Development of sustainable bean value chains for smallholders to increase food security in Zimbabwe

Goal of the project

The project aims to:
  • Double the average dry bean yield in ten years: from 0.4 tons per ha to 0.8 tons per ha
  • An annual increase in the production of dry beans of more than 50% by year 10
  • Reduce Zimbabwe’s dependency on imported dry beans by 12,000 tons
  • Increase the protein intake of at least 100,00 smallholder families through a higher dry bean consumption

Project number

FDOV14ZW37

Country

  • Zimbabwe

Location

  • Harare

Sector

  • Agriculture
  • Dry beans
  • Seeds

Project budget

€ 2,351,864 (FDOV contribution = € 1,175,932)
 

Partners

  • Klein Karoo Seed Marketing Pty. Ltd
  • Applied Plant Research
  • Agricultural Partnerships Trust
  • Seed Services Institute

Project description

Malnutrition in Zimbabwe is a challenge. More than one-quarter of all children (28%) are stunted. Dry beans are an important source of protein. The production and productivity of dry beans dropped seriously due to the decline in the agricultural sector during the first decade of the 2000s. This project’s objective is to increase production, sales and consumption of dry beans in Zimbabwe, to reduce poverty and malnutrition of smallholder farmers and improve their food security and farm sustainability. The project focuses on sugar beans, which can be grown multiple times per annum as mixed or intercrop.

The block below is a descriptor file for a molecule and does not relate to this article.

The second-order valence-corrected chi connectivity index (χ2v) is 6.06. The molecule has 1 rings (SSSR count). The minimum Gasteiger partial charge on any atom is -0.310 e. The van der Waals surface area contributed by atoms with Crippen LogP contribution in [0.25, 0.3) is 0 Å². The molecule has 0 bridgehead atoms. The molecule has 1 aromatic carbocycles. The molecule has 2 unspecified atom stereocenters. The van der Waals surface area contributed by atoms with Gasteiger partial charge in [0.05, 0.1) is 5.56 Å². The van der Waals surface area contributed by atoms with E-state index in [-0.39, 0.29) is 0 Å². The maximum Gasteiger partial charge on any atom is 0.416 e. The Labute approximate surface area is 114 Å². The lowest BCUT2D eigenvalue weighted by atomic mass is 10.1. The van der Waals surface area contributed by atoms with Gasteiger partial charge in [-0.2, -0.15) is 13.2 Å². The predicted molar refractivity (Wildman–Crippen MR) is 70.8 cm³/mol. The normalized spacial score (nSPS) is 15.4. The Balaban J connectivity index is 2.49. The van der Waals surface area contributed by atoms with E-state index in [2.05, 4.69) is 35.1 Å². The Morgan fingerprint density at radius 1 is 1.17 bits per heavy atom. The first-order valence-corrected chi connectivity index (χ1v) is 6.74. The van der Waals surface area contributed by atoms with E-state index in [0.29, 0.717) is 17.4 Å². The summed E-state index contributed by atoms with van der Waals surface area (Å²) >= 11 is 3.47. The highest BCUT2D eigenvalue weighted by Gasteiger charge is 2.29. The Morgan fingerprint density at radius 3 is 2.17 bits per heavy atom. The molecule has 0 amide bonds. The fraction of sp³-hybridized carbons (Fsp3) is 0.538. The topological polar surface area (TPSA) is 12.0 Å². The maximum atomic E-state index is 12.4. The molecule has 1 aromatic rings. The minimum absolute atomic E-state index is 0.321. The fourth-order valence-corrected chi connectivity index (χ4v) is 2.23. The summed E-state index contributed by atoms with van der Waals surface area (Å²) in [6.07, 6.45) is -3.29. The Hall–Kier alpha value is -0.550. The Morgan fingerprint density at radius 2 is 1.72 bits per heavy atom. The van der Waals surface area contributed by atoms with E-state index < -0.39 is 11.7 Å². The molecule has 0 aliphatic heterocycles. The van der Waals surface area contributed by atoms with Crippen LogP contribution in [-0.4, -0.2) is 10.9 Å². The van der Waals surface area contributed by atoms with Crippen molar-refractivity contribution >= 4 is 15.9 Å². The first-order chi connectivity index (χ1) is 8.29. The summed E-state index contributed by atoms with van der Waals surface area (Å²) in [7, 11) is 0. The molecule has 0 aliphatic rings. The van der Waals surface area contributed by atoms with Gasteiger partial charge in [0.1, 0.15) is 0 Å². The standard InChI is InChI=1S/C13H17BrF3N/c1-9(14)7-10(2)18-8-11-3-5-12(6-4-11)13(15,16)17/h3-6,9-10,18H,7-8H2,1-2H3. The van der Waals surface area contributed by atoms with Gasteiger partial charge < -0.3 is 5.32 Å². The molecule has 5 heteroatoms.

The project presents the following activities (building blocks):

  • Development and release of high-yielding dry bean varieties via Single Seed Descent (SSD) selection in order to achieve maximum yield potential with pre-conditions regarding stress resistance
  • Introduction of a model for seed multiplication and marketing of dry bean seeds
  • Improvement of smallholders’ agricultural practices and knowledge and provision of market access to smallholder farmers, which enables them to increase dry bean production at a profit. A farmer group of 5,000 farmers will be established and trained on good agricultural practices, financing, market linkages, and nutritional and agricultural benefits of dry beans.

Note:

The Ministry of Foreign Affairs is formal partner in this project.

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